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.TH PTRACE 2 "2 July 1983"
.UC 4
ptrace \- process trace
.ft B
#include <signal.h>
.ft B
ptrace(request, pid, addr, data)
int request, pid, *addr, data;
.I Ptrace
provides a means by which a parent process
may control the execution of a child process,
and examine and change its core image.
Its primary use is for the implementation of breakpoint debugging.
There are four arguments whose interpretation
depends on a
.I request
.I pid
is the process ID of the traced process,
which must be a child (no more distant descendant)
of the tracing process.
A process being traced
behaves normally until it encounters some signal
whether internally generated
like \*(lqillegal instruction\*(rq or externally
generated like \*(lqinterrupt\*(rq.
.IR sigvec (2)
for the list.
Then the traced process enters a stopped state
and its parent is notified via
.IR  wait (2).
When the child is in the stopped state,
its core image can be examined and modified
.IR ptrace .
If desired, another
.I ptrace
request can then cause the child either to terminate
or to continue, possibly ignoring the signal.
The value of the
.I request
argument determines the precise
action of the call:
.TP 4
This request is the only one used by the child process;
it declares that the process is to be traced by its parent.
All the other arguments are ignored.
Peculiar results will ensue
if the parent does not expect to trace the child.
.TP 4
word in the child process's address space
.I addr
is returned.
If I and D space are separated (e.g. historically
on a pdp-11), request 1 indicates I space,
2 D space.
.I Addr
must be even.
The child must be stopped.
The input
.I data
is ignored.
.TP 4
The word
of the system's per-process data area corresponding to
.I addr
is returned.
.I Addr
must be even and less than 512.
This space contains the registers and other information about
the process;
its layout corresponds to the
.I user
structure in the system.
.TP 4
.I data
is written at the word in the process's address space corresponding to
.I addr,
which must be even.
No useful value is returned.
If I and D space are separated, request 4 indicates I space, 
5 D space.
Attempts to write in pure procedure
fail if another process is executing the same file.
.TP 4
The process's system data is written,
as it is read with request 3.
Only a few locations can be written in this way:
the general registers,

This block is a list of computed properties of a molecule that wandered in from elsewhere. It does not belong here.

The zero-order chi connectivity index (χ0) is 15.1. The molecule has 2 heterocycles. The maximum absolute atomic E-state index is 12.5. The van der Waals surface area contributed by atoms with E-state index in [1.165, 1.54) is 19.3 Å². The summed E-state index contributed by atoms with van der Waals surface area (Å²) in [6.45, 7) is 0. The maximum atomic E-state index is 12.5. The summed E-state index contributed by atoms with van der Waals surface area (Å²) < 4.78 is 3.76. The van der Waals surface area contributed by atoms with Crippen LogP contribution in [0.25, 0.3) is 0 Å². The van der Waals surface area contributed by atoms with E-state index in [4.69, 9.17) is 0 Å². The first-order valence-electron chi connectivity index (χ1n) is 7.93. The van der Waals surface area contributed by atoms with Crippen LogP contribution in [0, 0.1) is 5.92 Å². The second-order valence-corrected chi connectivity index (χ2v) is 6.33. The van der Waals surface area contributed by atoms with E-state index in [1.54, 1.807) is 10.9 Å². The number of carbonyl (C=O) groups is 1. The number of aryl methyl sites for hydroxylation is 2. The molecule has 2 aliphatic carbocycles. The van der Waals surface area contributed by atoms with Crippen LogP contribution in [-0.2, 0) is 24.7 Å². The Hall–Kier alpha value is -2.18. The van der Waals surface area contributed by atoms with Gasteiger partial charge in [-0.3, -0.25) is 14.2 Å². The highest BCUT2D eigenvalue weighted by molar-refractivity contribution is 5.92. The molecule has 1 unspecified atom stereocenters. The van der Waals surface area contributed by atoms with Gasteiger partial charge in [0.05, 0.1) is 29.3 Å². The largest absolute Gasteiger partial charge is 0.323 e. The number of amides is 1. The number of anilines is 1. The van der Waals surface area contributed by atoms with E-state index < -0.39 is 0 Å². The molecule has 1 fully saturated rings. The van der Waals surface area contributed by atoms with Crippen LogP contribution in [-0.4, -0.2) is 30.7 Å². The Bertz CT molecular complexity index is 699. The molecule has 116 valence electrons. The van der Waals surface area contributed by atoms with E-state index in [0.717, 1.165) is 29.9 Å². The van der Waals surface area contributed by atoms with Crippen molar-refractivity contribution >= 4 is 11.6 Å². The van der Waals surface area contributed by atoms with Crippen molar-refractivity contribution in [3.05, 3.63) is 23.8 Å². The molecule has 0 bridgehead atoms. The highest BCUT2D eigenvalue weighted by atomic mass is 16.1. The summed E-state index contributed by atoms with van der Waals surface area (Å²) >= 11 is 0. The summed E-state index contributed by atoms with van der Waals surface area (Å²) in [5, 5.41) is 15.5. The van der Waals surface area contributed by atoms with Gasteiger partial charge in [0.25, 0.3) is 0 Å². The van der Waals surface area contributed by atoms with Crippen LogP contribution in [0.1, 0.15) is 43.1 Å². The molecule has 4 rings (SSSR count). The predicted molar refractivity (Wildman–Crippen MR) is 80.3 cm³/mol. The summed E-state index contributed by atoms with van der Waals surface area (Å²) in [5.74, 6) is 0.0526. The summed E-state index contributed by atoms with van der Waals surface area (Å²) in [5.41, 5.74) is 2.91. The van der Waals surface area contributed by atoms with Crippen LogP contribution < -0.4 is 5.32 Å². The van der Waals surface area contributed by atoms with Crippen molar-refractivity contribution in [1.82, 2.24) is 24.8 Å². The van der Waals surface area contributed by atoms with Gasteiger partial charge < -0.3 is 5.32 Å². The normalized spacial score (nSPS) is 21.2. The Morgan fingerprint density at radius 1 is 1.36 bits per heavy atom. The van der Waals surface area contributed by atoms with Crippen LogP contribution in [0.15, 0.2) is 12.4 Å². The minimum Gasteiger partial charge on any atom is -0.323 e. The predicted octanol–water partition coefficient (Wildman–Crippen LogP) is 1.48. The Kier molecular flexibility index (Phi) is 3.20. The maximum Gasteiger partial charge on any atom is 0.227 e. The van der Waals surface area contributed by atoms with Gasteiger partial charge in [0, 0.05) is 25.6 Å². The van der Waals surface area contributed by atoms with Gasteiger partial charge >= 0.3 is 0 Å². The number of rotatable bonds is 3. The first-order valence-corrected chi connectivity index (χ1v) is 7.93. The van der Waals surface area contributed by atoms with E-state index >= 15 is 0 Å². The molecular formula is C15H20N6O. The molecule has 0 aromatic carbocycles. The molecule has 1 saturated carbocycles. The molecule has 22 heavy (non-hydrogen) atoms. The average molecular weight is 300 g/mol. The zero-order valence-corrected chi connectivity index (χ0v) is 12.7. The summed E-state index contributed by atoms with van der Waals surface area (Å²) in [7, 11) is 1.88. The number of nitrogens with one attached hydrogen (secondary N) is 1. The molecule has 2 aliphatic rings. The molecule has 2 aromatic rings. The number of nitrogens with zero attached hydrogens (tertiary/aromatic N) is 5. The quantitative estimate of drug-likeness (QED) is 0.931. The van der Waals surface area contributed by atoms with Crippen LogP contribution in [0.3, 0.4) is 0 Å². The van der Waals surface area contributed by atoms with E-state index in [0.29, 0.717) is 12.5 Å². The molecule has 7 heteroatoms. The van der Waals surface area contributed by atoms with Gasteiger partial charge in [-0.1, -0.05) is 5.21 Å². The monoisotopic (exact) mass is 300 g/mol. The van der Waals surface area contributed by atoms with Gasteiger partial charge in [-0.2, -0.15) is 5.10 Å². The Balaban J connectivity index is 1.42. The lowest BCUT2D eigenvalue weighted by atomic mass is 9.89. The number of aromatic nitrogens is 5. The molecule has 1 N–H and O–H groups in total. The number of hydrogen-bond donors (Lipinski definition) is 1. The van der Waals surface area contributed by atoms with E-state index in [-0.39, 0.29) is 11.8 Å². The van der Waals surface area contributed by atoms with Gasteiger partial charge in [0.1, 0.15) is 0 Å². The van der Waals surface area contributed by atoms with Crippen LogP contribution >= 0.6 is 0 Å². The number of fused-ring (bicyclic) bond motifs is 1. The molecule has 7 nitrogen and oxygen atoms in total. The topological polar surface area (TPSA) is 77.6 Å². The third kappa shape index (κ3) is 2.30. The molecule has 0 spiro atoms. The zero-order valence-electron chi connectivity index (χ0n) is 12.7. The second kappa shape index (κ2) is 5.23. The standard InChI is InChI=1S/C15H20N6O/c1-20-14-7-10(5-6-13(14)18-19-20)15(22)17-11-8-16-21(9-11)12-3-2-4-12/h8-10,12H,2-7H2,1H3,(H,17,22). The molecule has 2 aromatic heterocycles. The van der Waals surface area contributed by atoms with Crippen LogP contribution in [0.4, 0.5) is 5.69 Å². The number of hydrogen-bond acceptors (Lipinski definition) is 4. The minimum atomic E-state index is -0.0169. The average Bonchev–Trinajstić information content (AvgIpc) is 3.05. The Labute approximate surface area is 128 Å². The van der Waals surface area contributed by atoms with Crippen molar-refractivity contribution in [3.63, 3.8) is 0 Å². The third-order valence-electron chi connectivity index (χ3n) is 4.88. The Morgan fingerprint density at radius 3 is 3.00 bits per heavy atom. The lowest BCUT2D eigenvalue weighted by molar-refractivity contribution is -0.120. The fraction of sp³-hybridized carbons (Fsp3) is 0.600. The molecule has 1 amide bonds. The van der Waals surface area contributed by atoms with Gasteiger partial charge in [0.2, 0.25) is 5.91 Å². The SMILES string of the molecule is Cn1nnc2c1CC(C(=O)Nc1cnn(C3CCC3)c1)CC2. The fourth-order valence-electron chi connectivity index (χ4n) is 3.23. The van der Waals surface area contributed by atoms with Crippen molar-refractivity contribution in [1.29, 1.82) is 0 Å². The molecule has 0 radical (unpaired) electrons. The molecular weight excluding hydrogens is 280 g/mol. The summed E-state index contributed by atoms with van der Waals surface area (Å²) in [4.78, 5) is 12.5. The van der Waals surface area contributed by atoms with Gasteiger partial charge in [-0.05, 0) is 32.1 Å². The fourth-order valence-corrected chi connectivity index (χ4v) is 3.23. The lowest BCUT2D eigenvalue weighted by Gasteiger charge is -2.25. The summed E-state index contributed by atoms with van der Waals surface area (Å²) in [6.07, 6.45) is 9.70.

the floating point status and registers,
and certain bits of the processor status word.
.TP 4
.I data
argument is taken as a signal number
and the child's execution continues
at location
.I addr
as if it had incurred that signal.
Normally the signal number will be
either 0 to indicate that the signal that caused the stop
should be ignored,
or that value fetched out of the
process's image indicating which signal caused
the stop.
.I addr
is (int *)1 then execution continues from where it stopped.
.TP 4
The traced process terminates.
.TP 4
Execution continues as in request 7;
however, as soon as possible after execution of at least one instruction,
execution stops again.
The signal number from the stop is
(On the VAX-11 the T-bit is used and just one instruction
is executed.)
This is part of the mechanism for implementing breakpoints.
As indicated,
these calls
(except for request 0)
can be used only when the subject process has stopped.
.I wait
call is used to determine
when a process stops;
in such a case the \*(lqtermination\*(rq status
returned by
.I wait
has the value 0177 to indicate stoppage rather
than genuine termination.
To forestall possible fraud,
.I ptrace
inhibits the set-user-id and set-group-id facilities
on subsequent
.IR  execve (2)
If a traced process calls
.IR execve ,
it will stop before executing the first instruction of the new image
showing signal SIGTRAP.
On a VAX-11, \*(lqword\*(rq also means a 32-bit integer,
but the \*(lqeven\*(rq
restriction does not apply.
A 0 value is returned if the call succeeds.  If the call fails
then a \-1 is returned and the global variable \fIerrno\fP is
set to indicate the error.
.TP 15
The request code is invalid.
.TP 15
The specified process does not exist.
.TP 15
The given signal number is invalid.
.TP 15
The specified address is out of bounds.
.TP 15
The specified process cannot be traced.
wait(2), sigvec(2), adb(1)
.I Ptrace
is unique and arcane; it should be replaced with a special file which
can be opened and read and written.  The control functions could then
be implemented with
.IR ioctl (2)
calls on this file.  This would be simpler to understand and have much
higher performance.
The request 0 call should be able to specify
signals which are to be treated normally and not cause a stop.
In this way, for example,
programs with simulated floating point (which
use \*(lqillegal instruction\*(rq signals at a very high rate)
could be efficiently debugged.
The error indication, \-1, is a legitimate function value;
.I errno,
.IR intro (2),
can be used to disambiguate.
It should be possible to stop a process on occurrence of a system
in this way a completely controlled environment could
be provided.